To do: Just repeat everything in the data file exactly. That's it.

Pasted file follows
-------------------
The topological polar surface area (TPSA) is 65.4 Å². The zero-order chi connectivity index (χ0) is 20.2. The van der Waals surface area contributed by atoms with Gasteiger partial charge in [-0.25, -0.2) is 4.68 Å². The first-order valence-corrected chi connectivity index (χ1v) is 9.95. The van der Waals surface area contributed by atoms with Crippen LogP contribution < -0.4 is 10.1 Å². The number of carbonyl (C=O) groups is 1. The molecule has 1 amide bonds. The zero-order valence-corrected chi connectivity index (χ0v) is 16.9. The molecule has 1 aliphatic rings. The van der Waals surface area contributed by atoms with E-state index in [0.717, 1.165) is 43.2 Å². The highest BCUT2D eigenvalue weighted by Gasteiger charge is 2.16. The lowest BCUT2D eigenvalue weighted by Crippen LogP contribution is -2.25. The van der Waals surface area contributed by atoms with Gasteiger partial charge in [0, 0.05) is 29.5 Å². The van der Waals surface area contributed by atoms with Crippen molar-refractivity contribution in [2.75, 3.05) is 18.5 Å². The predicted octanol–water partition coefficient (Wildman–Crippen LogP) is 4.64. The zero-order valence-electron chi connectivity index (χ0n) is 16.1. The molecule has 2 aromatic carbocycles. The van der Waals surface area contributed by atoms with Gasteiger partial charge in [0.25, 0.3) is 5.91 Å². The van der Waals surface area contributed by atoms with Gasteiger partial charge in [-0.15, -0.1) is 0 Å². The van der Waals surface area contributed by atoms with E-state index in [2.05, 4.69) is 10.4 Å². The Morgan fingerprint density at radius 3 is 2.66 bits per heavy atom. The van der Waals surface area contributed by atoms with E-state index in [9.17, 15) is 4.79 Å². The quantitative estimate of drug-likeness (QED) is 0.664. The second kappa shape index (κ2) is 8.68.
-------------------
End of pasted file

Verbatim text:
The topological polar surface area (TPSA) is 65.4 Å². The zero-order chi connectivity index (χ0) is 20.2. The van der Waals surface area contributed by atoms with Gasteiger partial charge in [-0.25, -0.2) is 4.68 Å². The first-order valence-corrected chi connectivity index (χ1v) is 9.95. The van der Waals surface area contributed by atoms with Crippen LogP contribution < -0.4 is 10.1 Å². The number of carbonyl (C=O) groups is 1. The molecule has 1 amide bonds. The zero-order valence-corrected chi connectivity index (χ0v) is 16.9. The molecule has 1 aliphatic rings. The van der Waals surface area contributed by atoms with E-state index in [0.717, 1.165) is 43.2 Å². The highest BCUT2D eigenvalue weighted by Gasteiger charge is 2.16. The lowest BCUT2D eigenvalue weighted by Crippen LogP contribution is -2.25. The van der Waals surface area contributed by atoms with Gasteiger partial charge in [0, 0.05) is 29.5 Å². The van der Waals surface area contributed by atoms with Crippen molar-refractivity contribution in [2.75, 3.05) is 18.5 Å². The predicted octanol–water partition coefficient (Wildman–Crippen LogP) is 4.64. The zero-order valence-electron chi connectivity index (χ0n) is 16.1. The molecule has 2 aromatic carbocycles. The van der Waals surface area contributed by atoms with Gasteiger partial charge in [0.25, 0.3) is 5.91 Å². The van der Waals surface area contributed by atoms with Gasteiger partial charge in [-0.15, -0.1) is 0 Å². The van der Waals surface area contributed by atoms with E-state index in [2.05, 4.69) is 10.4 Å². The Morgan fingerprint density at radius 3 is 2.66 bits per heavy atom. The van der Waals surface area contributed by atoms with E-state index in [9.17, 15) is 4.79 Å². The quantitative estimate of drug-likeness (QED) is 0.664. The second kappa shape index (κ2) is 8.68.